A Russian MP is planning to raise £1.8m to buy the house in which Adolf Hitler was born and then destroy it.
Frantz Klintsevich, a member of Vladimir Putin's United Russia party, said he wishes to raze to the ground the property in Braunau-am-Inn where the Nazi leader was born in 1889, thus thwarting the town's mayor's plan to turn it into luxury apartments.
"I would buy this property in the blink of an eye if I had that kind of money myself, but I do not. If I were to receive financial help, I would buy the house and destroy it demonstratively," he told Russian newspaper Izvestia.
Klintsevich hasn't collected the money yet but his initiative received the support of members of the Russian Communist party.
"Everything that is connected to fascism should be wiped off the face of the earth. No one should even know that place ever existed," Communist party MP Vadim Solovyov told Izvestia.
Hitler spent his first two weeks of life in the Gasthaus zum Pommer building, before moving to another part of the Austrian town near the German border.
He and his family left the town on the banks of River Inn to settle in the German city of Passau when the future dictator was aged 3.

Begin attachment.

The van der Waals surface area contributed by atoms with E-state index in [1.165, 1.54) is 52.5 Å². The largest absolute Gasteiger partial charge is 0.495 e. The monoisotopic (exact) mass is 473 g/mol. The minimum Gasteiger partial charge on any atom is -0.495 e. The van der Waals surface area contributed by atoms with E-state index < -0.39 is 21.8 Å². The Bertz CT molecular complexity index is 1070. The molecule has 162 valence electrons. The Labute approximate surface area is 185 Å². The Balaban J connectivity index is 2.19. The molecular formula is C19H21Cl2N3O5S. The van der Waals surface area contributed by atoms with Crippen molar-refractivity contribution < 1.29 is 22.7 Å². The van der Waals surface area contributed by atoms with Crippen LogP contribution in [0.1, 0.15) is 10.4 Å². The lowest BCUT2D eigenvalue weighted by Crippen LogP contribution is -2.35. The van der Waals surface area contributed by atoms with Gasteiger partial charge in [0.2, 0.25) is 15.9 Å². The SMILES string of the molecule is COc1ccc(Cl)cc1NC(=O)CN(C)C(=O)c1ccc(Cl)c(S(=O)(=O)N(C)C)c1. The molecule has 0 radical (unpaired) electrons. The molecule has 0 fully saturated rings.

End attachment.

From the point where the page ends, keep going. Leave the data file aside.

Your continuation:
The building has become a pilgrimage destination for hundreds of neo-Nazi fanatics, whose presence Braunau-am-Inn mayor Hannes Waidbacher would do happily without.
The house has been rented by Austria's interior ministry since 1972 but has lain empty since last year, having last been occupied by a workshop for the mentally and physically handicapped.
The mayor would like to make flats out of the building to erase any legacy of Nazism from his town, and opposes projects by the Green Party and historians who would like to see the building turned in a Holocaust museum or an educational House of Responsibility.
"Braunau has done much to process its history over the years. It is not necessary to build a Holocaust museum in the house as some have suggested," Waidbacher said.
"Braunau as a town is already stigmatised enough. Hitler spent only three years of his life here, and they were certainly not the most formative years of his life."